Gray Financial Group Inc. is suing the Securities Exchange Commission over the agency’s use of its own administrative law judges instead of federal ones when trying enforcement cases. The lawsuit contends that the regulator’s administrative proceedings are a violation of the U.S. Constitution because the SEC judges are distanced from presidential supervision by at least two layers of tenure protection. The investment firm wants to block the Commission’s administrative action against it.
The regulator is probing whether the firm violated Georgia law when it invested in alternative investment for public pension funds in 2012. The plaintiff’s complaint said that the SEC sent out a Wells notice in 2014 noting that it found that Gray Financial did violate specific federal securities laws. It also said that even though there was no proof of related investment losses, the agency had started a confidential probe into the company.
The investment firm said that even though no formal charges were ever made, the nature of the probe was made public, which, it claims, compelled certain clients to terminate their business relationships with Gray Financial. This led to a decline in firm revenue.
SEC Administrative Proceedings
Under the Dodd Frank Act, the Commission can bring in unregistered persons and firms into administrative proceedings. Recently, however, SEC member Michael Piwowar asked the agency to be more transparent when making a decision about whether to try enforcement cases with its own judges. Piwowar believes the defendants’ rights are more limited in administrative settings as opposed to in federal court.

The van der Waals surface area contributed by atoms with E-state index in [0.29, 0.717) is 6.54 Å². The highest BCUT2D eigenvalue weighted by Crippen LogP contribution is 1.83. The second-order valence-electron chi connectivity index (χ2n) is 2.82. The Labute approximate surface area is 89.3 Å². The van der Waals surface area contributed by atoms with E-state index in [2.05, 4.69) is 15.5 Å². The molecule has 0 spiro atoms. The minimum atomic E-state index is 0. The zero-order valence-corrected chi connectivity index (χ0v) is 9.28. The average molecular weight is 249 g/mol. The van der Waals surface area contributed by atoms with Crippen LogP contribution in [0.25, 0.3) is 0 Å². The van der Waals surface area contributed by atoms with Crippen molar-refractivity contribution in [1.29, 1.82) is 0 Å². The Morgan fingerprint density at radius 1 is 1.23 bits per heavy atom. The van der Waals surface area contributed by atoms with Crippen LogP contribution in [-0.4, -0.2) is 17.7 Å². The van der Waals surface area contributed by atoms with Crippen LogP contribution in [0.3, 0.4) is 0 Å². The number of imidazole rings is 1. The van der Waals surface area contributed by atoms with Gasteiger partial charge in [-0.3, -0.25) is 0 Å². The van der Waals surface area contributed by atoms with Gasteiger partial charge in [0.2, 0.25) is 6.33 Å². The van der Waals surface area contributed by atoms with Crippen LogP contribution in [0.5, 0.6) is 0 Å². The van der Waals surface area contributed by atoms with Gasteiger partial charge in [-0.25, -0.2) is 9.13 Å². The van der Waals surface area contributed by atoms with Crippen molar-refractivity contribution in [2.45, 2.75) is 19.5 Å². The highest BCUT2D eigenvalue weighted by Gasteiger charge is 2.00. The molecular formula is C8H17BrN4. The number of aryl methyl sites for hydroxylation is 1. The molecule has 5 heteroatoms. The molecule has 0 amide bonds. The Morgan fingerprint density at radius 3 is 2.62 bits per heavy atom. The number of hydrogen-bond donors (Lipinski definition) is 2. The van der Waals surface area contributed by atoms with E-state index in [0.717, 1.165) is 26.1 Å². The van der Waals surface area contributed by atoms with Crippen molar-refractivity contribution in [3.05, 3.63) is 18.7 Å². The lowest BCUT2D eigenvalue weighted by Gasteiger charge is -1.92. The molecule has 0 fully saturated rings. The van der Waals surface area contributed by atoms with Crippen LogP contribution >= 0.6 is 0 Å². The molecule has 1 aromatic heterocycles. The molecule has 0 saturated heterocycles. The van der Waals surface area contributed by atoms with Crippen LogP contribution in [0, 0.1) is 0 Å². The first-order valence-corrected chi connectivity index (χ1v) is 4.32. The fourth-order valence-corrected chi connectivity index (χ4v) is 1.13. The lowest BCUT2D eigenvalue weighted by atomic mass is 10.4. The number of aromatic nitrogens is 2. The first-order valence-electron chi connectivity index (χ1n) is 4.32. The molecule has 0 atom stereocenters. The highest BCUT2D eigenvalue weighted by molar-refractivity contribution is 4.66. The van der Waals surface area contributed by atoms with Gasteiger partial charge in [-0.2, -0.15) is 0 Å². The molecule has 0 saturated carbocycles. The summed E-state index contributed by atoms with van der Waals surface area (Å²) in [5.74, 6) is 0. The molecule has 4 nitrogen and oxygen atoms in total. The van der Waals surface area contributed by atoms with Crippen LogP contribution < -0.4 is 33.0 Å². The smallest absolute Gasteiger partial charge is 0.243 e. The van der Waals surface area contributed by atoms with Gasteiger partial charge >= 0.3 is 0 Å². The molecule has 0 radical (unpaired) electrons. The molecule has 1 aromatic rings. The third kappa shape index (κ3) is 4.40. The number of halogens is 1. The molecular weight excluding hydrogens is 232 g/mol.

Just in the latest fiscal year, the regulator submitted 57% of its enforcement cases in district court, 43% in administrative forums, which are presided over by administrative law judges retained by the Commission. The SEC wins the majority of its cases when there is an administrative law judge presiding.
Speaking last week at the SEC Speaks conference hosted by the Practising Law Institute, Piwowar said that to get around the perception that the commission is bringing the harder cases to its judges and to ensure fair and equal treatment for all, the SEC should put out guidelines for how the way it decides which cases should be pursued in federal court and which ones in an administrative forum.
The SSEK Partners Group is an institutional investor fraud law firm.
Atlanta investment firm sues SEC to challenge in-house judges, Reuters, February 19, 2015
SEC sued for using its own judges, Investment News, February 20, 2015
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